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Understanding Reverse Mortgages

By Hilary Gibson, Staff Writer

(Page 2 of 6)  

Simply put, reverse mortgages give you a way to receive money from your home without having to sell your home or make monthly payments. The reverse loan is made against your home, yet you don’t have to pay it back as long as you’re living in the home. The money to which you are entitled can be paid all at once, as monthly cash advances, or at times and amounts that you choose. The home must be considered the “primary” and/or “principal” place of residence. Single-family, one-unit dwellings are eligible, as well as some 2-4 units and owner-occupied dwellings. Condominiums, planned unit developments, and manufactured homes are also eligible, depending upon the circumstances. Co-ops and mobile homes are usually not eligible.

John E. Neumeier, CSA and Executive Vice President of the Generation Mortgage Company, wants seniors and their families to understand that “The reverse mortgage company never takes the home and you can never owe more than the home is worth and, even better news, you do not need to qualify financially. The proceeds from a reverse mortgage can be used for anything such as supplementing your monthly living expenses, home healthcare expenses and prescriptions, home remodeling or simply retaining the proceeds as a line of credit for peace of mind.”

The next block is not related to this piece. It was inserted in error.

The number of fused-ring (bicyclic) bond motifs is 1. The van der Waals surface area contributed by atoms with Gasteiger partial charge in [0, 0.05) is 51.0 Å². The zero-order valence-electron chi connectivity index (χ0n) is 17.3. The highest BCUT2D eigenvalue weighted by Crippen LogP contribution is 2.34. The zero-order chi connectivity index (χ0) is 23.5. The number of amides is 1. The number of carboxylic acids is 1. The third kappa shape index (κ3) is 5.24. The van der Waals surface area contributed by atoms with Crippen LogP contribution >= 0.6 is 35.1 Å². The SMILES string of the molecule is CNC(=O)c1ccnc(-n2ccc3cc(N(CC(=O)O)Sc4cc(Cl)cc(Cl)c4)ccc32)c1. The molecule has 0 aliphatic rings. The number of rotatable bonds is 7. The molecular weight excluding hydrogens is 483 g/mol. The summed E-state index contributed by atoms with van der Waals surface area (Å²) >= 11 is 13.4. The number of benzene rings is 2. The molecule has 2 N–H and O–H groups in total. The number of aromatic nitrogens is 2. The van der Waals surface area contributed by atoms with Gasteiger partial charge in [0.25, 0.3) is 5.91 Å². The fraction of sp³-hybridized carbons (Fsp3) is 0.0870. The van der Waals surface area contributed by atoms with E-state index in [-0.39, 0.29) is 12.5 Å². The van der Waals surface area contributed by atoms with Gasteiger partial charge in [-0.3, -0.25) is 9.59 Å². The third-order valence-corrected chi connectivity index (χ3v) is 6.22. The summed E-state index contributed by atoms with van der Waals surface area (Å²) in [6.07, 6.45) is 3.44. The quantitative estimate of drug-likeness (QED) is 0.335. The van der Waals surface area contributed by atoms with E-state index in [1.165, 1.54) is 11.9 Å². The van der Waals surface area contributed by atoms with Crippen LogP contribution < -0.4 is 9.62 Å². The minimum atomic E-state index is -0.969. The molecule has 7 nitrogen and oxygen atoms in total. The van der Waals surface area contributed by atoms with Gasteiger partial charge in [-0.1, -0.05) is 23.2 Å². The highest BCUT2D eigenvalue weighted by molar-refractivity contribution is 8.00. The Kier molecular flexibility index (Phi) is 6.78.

What are the Costs ?

Origination Fee: The origination fee covers a lender’s operating expenses, including office overhead, marketing costs, etc., for making the reverse mortgage.

Mortgage Insurance Premium: Under the HECM program, borrowers are charged a mortgage insurance premium (MIP). The MIP guarantees that if the company managing your account – commonly called the loan “servicer” – goes out of business, the government will step in and make sure you have continued access to your loan funds. Furthermore, the MIP guarantees that you will never owe more than the value of your home when the HECM must be repaid.

Appraisal Fee: An appraiser is responsible for assigning a current market value to your home. In addition to placing a value on the home, an appraiser must also make sure there are no major structural defects, such as a bad foundation, leaky roof, or termite damage. Federal regulations mandate that your home be structurally sound, and comply with all home safety codes, in order for the reverse mortgage to be made.

 

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